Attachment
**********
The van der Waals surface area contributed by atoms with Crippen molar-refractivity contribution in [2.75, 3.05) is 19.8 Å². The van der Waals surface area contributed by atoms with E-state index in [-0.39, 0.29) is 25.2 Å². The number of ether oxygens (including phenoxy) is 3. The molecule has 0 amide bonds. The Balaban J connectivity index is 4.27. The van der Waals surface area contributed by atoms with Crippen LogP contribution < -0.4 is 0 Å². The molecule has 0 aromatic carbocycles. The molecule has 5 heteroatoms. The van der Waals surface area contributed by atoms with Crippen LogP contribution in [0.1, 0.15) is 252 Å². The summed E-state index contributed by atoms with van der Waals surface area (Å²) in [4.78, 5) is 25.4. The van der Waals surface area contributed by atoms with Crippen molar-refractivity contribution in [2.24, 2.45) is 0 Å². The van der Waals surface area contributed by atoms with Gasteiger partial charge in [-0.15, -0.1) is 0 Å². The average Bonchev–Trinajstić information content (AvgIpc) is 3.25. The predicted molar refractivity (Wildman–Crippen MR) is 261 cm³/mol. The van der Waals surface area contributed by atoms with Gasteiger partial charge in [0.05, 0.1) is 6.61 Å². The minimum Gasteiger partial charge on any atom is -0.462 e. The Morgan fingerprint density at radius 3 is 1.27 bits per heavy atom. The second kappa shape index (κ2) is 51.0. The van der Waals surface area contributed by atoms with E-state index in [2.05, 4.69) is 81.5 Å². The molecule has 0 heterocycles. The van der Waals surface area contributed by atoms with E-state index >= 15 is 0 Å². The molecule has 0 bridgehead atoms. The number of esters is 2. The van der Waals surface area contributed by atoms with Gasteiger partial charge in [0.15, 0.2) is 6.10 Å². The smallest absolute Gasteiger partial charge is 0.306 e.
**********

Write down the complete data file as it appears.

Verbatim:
The van der Waals surface area contributed by atoms with Crippen molar-refractivity contribution in [2.75, 3.05) is 19.8 Å². The van der Waals surface area contributed by atoms with E-state index in [-0.39, 0.29) is 25.2 Å². The number of ether oxygens (including phenoxy) is 3. The molecule has 0 amide bonds. The Balaban J connectivity index is 4.27. The van der Waals surface area contributed by atoms with Crippen LogP contribution < -0.4 is 0 Å². The molecule has 0 aromatic carbocycles. The molecule has 5 heteroatoms. The van der Waals surface area contributed by atoms with Crippen LogP contribution in [0.1, 0.15) is 252 Å². The summed E-state index contributed by atoms with van der Waals surface area (Å²) in [4.78, 5) is 25.4. The van der Waals surface area contributed by atoms with Crippen molar-refractivity contribution in [2.24, 2.45) is 0 Å². The van der Waals surface area contributed by atoms with Gasteiger partial charge in [-0.15, -0.1) is 0 Å². The average Bonchev–Trinajstić information content (AvgIpc) is 3.25. The predicted molar refractivity (Wildman–Crippen MR) is 261 cm³/mol. The van der Waals surface area contributed by atoms with Gasteiger partial charge in [0.05, 0.1) is 6.61 Å². The minimum Gasteiger partial charge on any atom is -0.462 e. The Morgan fingerprint density at radius 3 is 1.27 bits per heavy atom. The second kappa shape index (κ2) is 51.0. The van der Waals surface area contributed by atoms with E-state index in [2.05, 4.69) is 81.5 Å². The molecule has 0 heterocycles. The van der Waals surface area contributed by atoms with E-state index >= 15 is 0 Å². The molecule has 0 bridgehead atoms. The number of esters is 2. The van der Waals surface area contributed by atoms with Gasteiger partial charge in [0.15, 0.2) is 6.10 Å². The smallest absolute Gasteiger partial charge is 0.306 e.